National Security Right vs. Anti-War Republicans, Pt. II
We've heard about Dick Cheney vs. Rand Paul, now let's introduce you to Michelle Malkin vs. Adam Kokesh, the anti-war, pro-Tea Party candidate for Congress in New Mexico. Former Reason intern Jeremy Lott has some details, over at The Guardian:
Malkin wrote that the organisation that Kokesh is part of, Iraq Veterans Against the War, had a membership that included "bomb-threat bullies and death-threat nutballs who threatened to assassinate me," as well as "fake army vet Jesse MacBeth". She charged that Kokesh was "arrested for defacing signs and travelled to Germany to urge soldiers to abandon their posts … He is an anti-war smear merchant in GOP clothing."
Kokesh, a retired marine who was involved in the first battle of Fallujah, denied the charges. […]
[H]eading into the New Mexico state GOP nominating convention last weekend, Kokesh refused to give an inch. "I'm running for office to continue my oath to the constitution that I swore when I joined the Marine Corps," he said. He aims to "take all the powers" the federal government has "taken on illegally" and "at very least, restore a republican form of government."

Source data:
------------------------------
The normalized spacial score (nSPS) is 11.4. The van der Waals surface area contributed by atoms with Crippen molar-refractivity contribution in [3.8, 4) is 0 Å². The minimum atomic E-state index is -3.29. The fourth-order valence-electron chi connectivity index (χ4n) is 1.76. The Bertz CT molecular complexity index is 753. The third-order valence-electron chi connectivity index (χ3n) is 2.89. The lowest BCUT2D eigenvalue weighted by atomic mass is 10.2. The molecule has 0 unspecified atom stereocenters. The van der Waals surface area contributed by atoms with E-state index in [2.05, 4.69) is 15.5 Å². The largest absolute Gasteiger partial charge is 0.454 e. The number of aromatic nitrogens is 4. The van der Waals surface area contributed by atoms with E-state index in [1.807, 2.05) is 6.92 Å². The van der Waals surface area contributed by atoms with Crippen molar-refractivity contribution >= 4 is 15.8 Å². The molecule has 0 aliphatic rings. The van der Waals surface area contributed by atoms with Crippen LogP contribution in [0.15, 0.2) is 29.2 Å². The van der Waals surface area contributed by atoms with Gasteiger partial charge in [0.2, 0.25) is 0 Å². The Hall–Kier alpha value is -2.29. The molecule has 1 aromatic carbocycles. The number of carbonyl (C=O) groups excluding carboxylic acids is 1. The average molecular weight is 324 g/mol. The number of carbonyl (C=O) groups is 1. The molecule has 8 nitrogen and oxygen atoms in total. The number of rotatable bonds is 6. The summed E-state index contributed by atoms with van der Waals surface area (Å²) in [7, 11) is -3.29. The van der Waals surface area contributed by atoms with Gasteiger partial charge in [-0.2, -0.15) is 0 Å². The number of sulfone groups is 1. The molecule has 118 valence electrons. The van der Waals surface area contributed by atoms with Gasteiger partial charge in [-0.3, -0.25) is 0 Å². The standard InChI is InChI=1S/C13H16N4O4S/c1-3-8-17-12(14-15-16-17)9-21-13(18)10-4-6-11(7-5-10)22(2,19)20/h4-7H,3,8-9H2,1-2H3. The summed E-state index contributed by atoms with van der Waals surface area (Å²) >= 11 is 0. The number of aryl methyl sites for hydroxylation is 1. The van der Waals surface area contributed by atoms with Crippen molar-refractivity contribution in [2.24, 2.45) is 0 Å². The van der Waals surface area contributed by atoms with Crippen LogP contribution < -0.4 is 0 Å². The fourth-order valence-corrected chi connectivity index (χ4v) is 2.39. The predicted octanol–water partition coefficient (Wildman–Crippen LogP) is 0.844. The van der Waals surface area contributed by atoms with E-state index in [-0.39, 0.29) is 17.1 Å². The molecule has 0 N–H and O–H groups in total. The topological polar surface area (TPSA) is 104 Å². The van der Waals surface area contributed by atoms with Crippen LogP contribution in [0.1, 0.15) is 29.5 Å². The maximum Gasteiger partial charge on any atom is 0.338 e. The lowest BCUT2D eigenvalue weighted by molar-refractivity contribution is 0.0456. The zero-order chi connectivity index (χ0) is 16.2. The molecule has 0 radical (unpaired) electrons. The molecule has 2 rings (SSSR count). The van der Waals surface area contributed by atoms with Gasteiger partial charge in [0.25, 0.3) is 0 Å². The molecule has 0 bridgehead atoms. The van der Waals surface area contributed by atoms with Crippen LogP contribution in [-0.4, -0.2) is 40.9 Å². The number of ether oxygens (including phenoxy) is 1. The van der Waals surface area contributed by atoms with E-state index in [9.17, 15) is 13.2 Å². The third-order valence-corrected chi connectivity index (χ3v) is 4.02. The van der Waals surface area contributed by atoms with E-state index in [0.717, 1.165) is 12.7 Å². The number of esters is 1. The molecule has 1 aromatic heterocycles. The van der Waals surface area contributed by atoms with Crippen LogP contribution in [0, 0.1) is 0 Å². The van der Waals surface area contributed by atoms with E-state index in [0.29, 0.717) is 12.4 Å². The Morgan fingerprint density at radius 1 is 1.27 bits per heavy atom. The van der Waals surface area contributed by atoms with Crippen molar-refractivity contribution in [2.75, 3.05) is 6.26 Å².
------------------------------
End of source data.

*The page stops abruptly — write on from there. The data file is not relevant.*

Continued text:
Some polling indicates that Kokesh has a shot to win the seat currently held by Democrat Ben Ray Luján, but first he has to get the nomination and that could be a problem with prominent conservatives like Malkin pushing against him. "Obviously I'm not a party line Republican," said Kokesh, in the understatement of the week.
The aforementioned GOP nominating convention has now taken place, and so far the Republican Party is refusing to place Kokesh on the ballot, because he received 19.5 percent of the vote, and state law requires 20. But wait! Democratic candidate Joe Campos, who received 19.7 percent of his party's vote, has earned a slot on the ballot, by virtue of the party choosing to round up. More on the subject, including Kokesh/truther accusations, from Reason Contributing Editor David Weigel.
Reason on Kokesh here.